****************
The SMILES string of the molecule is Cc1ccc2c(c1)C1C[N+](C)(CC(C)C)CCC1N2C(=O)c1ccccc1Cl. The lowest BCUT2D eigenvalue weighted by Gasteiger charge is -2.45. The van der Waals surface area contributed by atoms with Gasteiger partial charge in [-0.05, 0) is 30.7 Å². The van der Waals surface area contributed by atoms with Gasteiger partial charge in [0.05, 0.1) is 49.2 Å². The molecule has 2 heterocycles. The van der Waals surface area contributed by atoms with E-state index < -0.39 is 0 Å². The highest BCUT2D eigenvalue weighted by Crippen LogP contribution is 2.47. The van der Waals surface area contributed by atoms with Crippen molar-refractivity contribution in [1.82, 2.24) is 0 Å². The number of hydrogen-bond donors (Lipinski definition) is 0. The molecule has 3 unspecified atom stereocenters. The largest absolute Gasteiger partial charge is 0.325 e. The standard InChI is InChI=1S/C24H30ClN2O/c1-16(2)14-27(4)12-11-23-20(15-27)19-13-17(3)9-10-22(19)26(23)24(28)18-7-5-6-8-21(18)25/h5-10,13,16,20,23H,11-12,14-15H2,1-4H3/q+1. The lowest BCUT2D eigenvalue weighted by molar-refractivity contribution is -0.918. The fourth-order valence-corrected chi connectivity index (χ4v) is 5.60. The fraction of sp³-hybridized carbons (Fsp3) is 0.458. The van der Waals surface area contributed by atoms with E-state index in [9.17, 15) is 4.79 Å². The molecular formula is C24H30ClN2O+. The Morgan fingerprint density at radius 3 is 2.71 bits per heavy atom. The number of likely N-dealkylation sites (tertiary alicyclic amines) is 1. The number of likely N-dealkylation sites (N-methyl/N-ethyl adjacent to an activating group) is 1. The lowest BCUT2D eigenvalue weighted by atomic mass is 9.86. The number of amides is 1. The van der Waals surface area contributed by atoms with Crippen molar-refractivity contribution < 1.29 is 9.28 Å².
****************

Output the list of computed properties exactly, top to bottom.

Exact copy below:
The SMILES string of the molecule is Cc1ccc2c(c1)C1C[N+](C)(CC(C)C)CCC1N2C(=O)c1ccccc1Cl. The lowest BCUT2D eigenvalue weighted by Gasteiger charge is -2.45. The van der Waals surface area contributed by atoms with Gasteiger partial charge in [-0.05, 0) is 30.7 Å². The van der Waals surface area contributed by atoms with Gasteiger partial charge in [0.05, 0.1) is 49.2 Å². The molecule has 2 heterocycles. The van der Waals surface area contributed by atoms with E-state index < -0.39 is 0 Å². The highest BCUT2D eigenvalue weighted by Crippen LogP contribution is 2.47. The van der Waals surface area contributed by atoms with Crippen molar-refractivity contribution in [1.82, 2.24) is 0 Å². The number of hydrogen-bond donors (Lipinski definition) is 0. The molecule has 3 unspecified atom stereocenters. The largest absolute Gasteiger partial charge is 0.325 e. The standard InChI is InChI=1S/C24H30ClN2O/c1-16(2)14-27(4)12-11-23-20(15-27)19-13-17(3)9-10-22(19)26(23)24(28)18-7-5-6-8-21(18)25/h5-10,13,16,20,23H,11-12,14-15H2,1-4H3/q+1. The lowest BCUT2D eigenvalue weighted by molar-refractivity contribution is -0.918. The fourth-order valence-corrected chi connectivity index (χ4v) is 5.60. The fraction of sp³-hybridized carbons (Fsp3) is 0.458. The van der Waals surface area contributed by atoms with E-state index in [9.17, 15) is 4.79 Å². The molecular formula is C24H30ClN2O+. The Morgan fingerprint density at radius 3 is 2.71 bits per heavy atom. The number of likely N-dealkylation sites (tertiary alicyclic amines) is 1. The number of likely N-dealkylation sites (N-methyl/N-ethyl adjacent to an activating group) is 1. The lowest BCUT2D eigenvalue weighted by atomic mass is 9.86. The number of amides is 1. The van der Waals surface area contributed by atoms with Crippen molar-refractivity contribution < 1.29 is 9.28 Å².